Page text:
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Life Inside

Father and Son, Next Door Neighbors in Prison

"We take turns holding the mirror to see each other. And we talk for hours."

Editor’s note: This week, The Marshall Project is publishing a series of essays and interviews about fatherhood and incarceration. This is the first installment.

Some of Michael Key’s earliest memories are traveling from his home in Chicago to an Illinois state prison to visit his father Kenneth. As a teenager, Michael joined a gang and fell out of touch with his dad—then he was convicted of murder and sent to prison himself. For almost 20 years, Michael and Kenneth have been incarcerated at Stateville Correctional Center, both serving life sentences. Prison officials would not allow the Keys to be interviewed together, but in separate phone conversations, father and son talked to The Marshall Project about rekindling their relationship behind bars. At the time, they were living in cells next to one another. Their interviews have been edited for length and clarity.

Michael: When I was younger, we was real close. My granny always made sure I went to see him. I remember eating ice cream and riding on his shoulders. Walking around the yard. Playing basketball. I remember talking to him on the phone and asking him what he was doing. And he said, ‘I’m sitting there watching TV, or ‘I’m watching the game.’ And I remember saying to myself, damn, I don’t even got a TV. I’m in a studio apartment with four brothers and sisters, moms and her boyfriend, and maybe a couple of other people that moms has let live with us. They got a TV? Prison can’t be that bad.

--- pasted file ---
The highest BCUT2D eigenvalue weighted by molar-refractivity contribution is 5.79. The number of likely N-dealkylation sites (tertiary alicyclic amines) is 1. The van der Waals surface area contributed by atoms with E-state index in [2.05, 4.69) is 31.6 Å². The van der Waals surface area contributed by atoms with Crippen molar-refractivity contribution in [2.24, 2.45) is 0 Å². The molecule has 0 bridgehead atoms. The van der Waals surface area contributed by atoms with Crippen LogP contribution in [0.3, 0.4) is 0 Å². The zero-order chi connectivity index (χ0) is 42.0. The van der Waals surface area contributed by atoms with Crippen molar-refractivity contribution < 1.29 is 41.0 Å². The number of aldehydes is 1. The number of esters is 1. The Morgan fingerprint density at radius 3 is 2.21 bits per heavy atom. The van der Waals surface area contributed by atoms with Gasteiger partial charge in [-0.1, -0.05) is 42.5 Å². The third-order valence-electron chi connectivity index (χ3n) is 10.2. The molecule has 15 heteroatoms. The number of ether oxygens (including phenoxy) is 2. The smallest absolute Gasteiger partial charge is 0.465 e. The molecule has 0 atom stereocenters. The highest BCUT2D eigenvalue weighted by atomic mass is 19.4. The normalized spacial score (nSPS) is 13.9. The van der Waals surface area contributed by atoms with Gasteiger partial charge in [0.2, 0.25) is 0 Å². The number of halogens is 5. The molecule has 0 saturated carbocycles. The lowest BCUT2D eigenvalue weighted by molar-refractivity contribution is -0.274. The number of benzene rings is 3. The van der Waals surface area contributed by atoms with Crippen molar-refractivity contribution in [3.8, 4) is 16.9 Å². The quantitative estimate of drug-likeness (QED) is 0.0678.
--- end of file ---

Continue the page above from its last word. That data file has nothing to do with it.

Kenneth: When Mike would visit me in prison, he used to always sit on my lap and raise my shirt up and look at my [gang] tattoo. And that’s what he gravitated toward. He would always hear the stories about his father in the streets, how big he was. I always didn’t want him to see that. I tried to save my son when my brother was coming to see me back and forth. I’d tell him go get my son, something’s going to happen to him. But didn’t nobody really want to be responsible for my son. Everybody thought that I should be there, and they were correct. Couldn’t fight anybody on that.

Michael: Where I come up at: Rough. And it’s the same neighborhood that my father came up in. When you out there, you’re not worried about the fact that none of your friends’ fathers are around. If you to go to somebody’s house and his mama has his daddy there, that’s like the white horse with the horn on its head. Moms, before she died, she did the best she could. But you dealing with a woman that’s a drug addict. So, we kind of like raised yourself. Because we had to.

Kenneth: At that time I was still “Blue,” this gang chief. We probably didn’t really start talking about things like family and his mother and relationships and stuff like that until we both came to prison. He had never been in a max prison. I really turned to my son and tell him that this is not a game we in. You and I both got natural life. This is where we gonna be and this is where we possibly gonna die. And so I kept him pretty close to me at all times. I taught him how to pull the law books, research his case. And I also wanted to teach him about the kinds of different men, about the dynamics of keeping your word, and who to mess with and not to mess with so he can become a good judge of character.

Michael: A lot of the officers here know that’s my father, and I’m his son. So, if I say something crazy or we going back and forth, they always threatening, “I’m gonna tell your Daddy on you!” And I say, “Tell him! I’m grown.” (Laugh.) I love my daddy, and I got plenty of respect for him. But I’m Michael, and that’s Kenneth.